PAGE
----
In 1965 Hawken and Tara had lived with the Calliope Company in a warehouse in San Francisco known as The Russian Embassy. Although Hawken had previously worked as a photographer for CORE in Mississippi, he soon adopted an altogether more New Age approach to social change. As Tom Wolfe notes in the Electric Kool-Aid Acid Test (Black Swan, 1989 ) -- a book that is largely about Ken Kesey and the Merry Pranksters -- Hawken, in 1965, now had "a withering attitude toward all those who are still struggling in the old activist political ways for civil rights, against Vietnam, against poverty, for the free peoples. He sees them as still trapped in the old 'political games,' unwittingly supporting the oppressors by playing their kind of game and using their kind of tactics, while he, with the help of psychedelic chemicals, is exploring the infinite regions of human consciousness..." (p.316) (back)
5. Like so many nice-sounding mystical enterprises, the workers employed at Erewhon were often mistreated by their macrobiotic peace-loving bosses. For example, on 27 April 1979 the "workers in Erewhon's production, trucking, shipping, and kitchen departments voted 42-19 to form a union affiliated with Local 925, the Service Employees International Union... Erewhon employees cite as a major reason for the unionizing effort -- in addition to concerns about wages, working conditions, and medical benefits -- their feelings that behind Erewhon's New Age image lay the reality of an uncaring and unresponsive management willing to exploit them just as any 'straight' business might." As one might expect, "Management refused to deal with this group..." and Michio Kushi and his fellow macrobiotic managers "all worked to stop unionization -- but they failed." William Shurtleff & Akiko Aoyagi, History of Erewhon -- Natural Foods Pioneer in the United Sates (1966-2011): Extensively Annotated Bibliography and Sourcebook (pdf) (Soy Information Center, 2011). p.130. (back)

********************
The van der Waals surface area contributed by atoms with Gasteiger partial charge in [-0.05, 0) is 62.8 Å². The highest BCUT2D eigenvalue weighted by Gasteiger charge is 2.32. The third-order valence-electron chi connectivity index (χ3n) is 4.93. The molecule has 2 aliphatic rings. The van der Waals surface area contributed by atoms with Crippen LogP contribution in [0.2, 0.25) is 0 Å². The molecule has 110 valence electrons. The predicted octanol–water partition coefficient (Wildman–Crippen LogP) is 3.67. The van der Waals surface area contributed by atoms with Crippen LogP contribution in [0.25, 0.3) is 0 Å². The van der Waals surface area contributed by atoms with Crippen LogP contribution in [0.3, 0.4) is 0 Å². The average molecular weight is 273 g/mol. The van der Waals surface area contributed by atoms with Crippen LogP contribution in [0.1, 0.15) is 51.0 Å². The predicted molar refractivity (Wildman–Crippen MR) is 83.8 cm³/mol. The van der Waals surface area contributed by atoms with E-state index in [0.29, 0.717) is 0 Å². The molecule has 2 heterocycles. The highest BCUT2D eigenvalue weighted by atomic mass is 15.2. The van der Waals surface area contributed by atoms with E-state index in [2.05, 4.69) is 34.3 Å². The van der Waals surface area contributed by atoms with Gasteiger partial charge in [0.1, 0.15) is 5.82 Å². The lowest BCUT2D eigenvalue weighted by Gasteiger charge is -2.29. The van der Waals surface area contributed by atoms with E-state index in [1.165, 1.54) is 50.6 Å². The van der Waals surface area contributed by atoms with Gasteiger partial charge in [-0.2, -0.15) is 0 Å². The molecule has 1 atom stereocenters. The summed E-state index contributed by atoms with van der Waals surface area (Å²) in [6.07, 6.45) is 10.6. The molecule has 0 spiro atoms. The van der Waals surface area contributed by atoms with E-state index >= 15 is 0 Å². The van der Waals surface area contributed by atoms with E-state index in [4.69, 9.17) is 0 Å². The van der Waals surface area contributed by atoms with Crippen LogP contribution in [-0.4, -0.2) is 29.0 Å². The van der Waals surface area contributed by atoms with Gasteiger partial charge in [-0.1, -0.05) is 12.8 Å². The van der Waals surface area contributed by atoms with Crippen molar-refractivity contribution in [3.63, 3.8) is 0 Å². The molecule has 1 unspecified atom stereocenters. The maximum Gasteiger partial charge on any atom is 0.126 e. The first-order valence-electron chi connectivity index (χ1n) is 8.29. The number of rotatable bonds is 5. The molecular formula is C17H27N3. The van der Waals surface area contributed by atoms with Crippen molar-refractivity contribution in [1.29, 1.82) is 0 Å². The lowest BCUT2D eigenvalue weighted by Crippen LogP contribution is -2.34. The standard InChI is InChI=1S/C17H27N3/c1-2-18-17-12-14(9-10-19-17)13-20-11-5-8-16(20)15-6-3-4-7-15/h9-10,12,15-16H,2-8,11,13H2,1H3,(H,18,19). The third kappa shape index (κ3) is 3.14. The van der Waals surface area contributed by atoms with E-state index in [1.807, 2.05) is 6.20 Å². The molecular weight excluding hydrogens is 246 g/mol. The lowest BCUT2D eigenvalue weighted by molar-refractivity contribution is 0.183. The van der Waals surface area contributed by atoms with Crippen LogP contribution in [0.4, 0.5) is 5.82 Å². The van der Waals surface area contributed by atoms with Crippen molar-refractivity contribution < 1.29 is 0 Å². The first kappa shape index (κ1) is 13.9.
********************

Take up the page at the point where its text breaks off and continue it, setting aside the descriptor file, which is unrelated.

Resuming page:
6. In June 1967 Bruce Macdonald "moved to Boston, and began to live in the University Road study house. After four quick affairs with lovely young women ('I was really yang'), Michio called him over to 216 Gardner Road and asked him to 'chill out' (calm down) with these girls, since Michio was 'involved' with the same young ladies. Michio and Aveline had initially gotten together in a marriage arranged by George Ohsawa, who sent Aveline to America to marry his best student. Michio and Aveline had an 'open marriage,' and both of them had affairs with younger people of the opposite sex the whole time that Bruce was in Boston. This was well known in the upper echelons of the still small macrobiotic community." Shurtleff & Aoyagi, History of Erewhon, p.194. (back)
7. John and Judy returned to America after the summer solstice in 1974. Hawken had two children with Dora Coates before obtaining a divorce soon after returning to America: they are Iona Fairlight Hawken (a girl) and Palo Cheyenne Hawken (a boy). (back)